OK…You don’t need to completely stop using them, but they are not the go-to solution to all complex problems. In fact, if put into the hands of those with less nuanced understanding of their use, any statistical or data tool can be misused.

To begin, it might be important to understand what a regression is and how it is intended to be used. A regression is a statistical tool used to estimate relationships between two variables. In many ways it is similar to a correlation. But where a correlation can simply demonstrate the likelihood of a relationship, a regression can visualize the relationship and provide and fitted equation to the data.

The picture above shows a textbook example of a linear regression. The data (blue dots) shows each case and where it falls on two variables. Even without a red line, we can see that there appears to be a trend in the data. A regression fits a line to the data that is the best estimate possible given certain level of error. This line fits quite well. But not all data is so accommodating.

All the above data plots have the exact same regression equation and line. This famous example is called the Anscombe's quartet and it shows just how useless regressions can be depending on the situation. Imagine using a wrench to hammer in a nail. Just because the wrench is bad at this task, doesn’t mean the wrench is entirely useless. But it could mean you’re a bad carpenter!

Here are a few cases when not to use regressions.

When the relationships make no logical sense. This is commonly understood in the phrase, “correlation does not imply causation.” ice cream sales positively correlate to murder rates. This doesn’t make logical sense and as a result correlation and regression are not particularly useful in understanding this phenomenon.

There are more variables in play. In the ice cream example, there is an unknown factor that connects ice cream and homicide. No, it is not that frozen desserts lead to violence. It’s the weather; more murders occur in the summer. More ice cream is sold in the summer. Regressions are designed to show relationships between two variables and as a result, there could be other spurious factors not in the calculation. Yes, there are many regressions that use more than two variables. But the point is that there may be yet more variables that play into the problem; especially in a complex system.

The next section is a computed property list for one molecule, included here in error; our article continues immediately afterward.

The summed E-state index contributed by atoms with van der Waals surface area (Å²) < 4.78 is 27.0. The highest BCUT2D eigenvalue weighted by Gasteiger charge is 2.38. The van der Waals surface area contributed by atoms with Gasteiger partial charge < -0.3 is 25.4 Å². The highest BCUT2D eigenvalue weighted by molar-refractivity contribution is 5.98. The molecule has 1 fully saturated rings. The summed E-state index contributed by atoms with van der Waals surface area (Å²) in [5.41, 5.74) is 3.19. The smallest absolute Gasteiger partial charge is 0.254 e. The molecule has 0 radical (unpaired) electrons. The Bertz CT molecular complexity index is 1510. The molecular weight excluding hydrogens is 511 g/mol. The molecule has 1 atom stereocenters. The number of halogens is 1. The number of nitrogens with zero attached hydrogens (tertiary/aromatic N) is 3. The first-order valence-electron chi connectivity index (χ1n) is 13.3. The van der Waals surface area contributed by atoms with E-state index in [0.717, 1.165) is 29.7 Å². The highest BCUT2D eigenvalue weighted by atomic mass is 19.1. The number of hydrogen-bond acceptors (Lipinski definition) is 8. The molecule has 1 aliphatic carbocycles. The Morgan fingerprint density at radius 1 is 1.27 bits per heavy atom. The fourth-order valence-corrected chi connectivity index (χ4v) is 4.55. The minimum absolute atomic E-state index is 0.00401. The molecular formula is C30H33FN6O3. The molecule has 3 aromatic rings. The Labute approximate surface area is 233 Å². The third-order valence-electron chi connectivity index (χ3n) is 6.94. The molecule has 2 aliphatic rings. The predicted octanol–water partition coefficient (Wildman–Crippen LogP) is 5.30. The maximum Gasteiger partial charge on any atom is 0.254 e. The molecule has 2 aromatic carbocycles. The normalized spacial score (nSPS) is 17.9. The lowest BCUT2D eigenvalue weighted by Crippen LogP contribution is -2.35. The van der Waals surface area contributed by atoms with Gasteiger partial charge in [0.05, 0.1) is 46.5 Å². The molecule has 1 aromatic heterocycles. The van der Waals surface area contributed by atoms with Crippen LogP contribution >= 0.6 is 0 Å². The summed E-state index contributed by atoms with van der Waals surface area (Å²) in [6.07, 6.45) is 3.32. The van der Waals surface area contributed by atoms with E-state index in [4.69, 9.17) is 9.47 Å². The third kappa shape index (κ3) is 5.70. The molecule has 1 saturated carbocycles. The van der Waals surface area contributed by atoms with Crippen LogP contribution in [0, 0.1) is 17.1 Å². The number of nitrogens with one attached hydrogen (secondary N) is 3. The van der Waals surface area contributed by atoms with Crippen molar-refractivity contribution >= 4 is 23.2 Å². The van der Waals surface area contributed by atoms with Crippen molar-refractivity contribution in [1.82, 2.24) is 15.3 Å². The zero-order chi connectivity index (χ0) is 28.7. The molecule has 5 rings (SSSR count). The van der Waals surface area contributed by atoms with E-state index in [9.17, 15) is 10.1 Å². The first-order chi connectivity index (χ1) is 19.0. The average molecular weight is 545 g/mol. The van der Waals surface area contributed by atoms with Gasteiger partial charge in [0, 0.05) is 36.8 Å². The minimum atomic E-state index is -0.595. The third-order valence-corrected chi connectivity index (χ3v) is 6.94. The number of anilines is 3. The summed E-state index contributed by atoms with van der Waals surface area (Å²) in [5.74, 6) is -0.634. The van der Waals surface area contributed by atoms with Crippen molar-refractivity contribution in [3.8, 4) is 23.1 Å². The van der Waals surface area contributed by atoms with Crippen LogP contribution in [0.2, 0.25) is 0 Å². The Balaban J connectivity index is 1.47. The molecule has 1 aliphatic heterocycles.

Not enough data. I would not use regressions to analyze small datasets. The likelihood that your findings are going to explain all common occurrences of the problem become more remote the smaller your sample. Gather more data if possible.

They don’t explain why. Regressions can tell you how two variables relate. However, they will never tell you why the two relate in such a way. There have been numerous studies in the US and elsewhere that show a significant relationship between education and income. This is a simple linear regression. But if I didn’t understand the basics of our economy and society, this relationship would be a mystery.

This still doesn’t imply causation. If you’re looking for causation, you might be disappointed. The fact remains that while a regression provides far more information on a relationship than a simple correlation, it still can’t guarantee that there is a causal relationship. Higher rates of education likely lead to better job prospects and therefore greater income potential over your lifetime. But what if the opposite is true? What if higher rates of wealth lead to a greater desire for education. Afterall, if I don’t have to worry about feeding myself and paying the gas bill, maybe work on my education. This is a far less convincing theory here, but in other cases, the reverse is not always so implausible.

No feedback loops. In all likelihood, education leads to greater income in the household which results in greater education for the person (through additional professional training) and for their children. The result is a feedback loop. Loops are almost impossible to be expressed properly in a linear regression. As a result, in issues and topics where feedback loops play a role, regressions shouldn’t play a central role.

Again, this is not to say that regressions are useless. In fact, they can play a critical role in the discovery of knowledge and solving complex problems. But too often one research tool can be overused. Using numeric data for example, can result in all problems reduced to a simple number. As much as I use and love data, this is not always the best bet. Tools within data analysis and research can be overused. Keep this in mind.

Researchers and analysts are often called upon by their organization or clients to do a variety of tasks. In this way, they act like the local “handyman” from a small town in a bygone age. That person needed to be a carpenter on Monday, plumber on Tuesday, electrician on Wednesday, and car mechanic on Thursday. This requires them to have a wide variety of tools and to know when to use them.

It’s the same with regressions. Don’t rely on one tool too much, no matter how versatile it is.

Wondering if a regression is the best tool for your problem? Wondering what other analyses might be a good fit instead? Schedule a free 1 hr. consultation with me to discuss your project.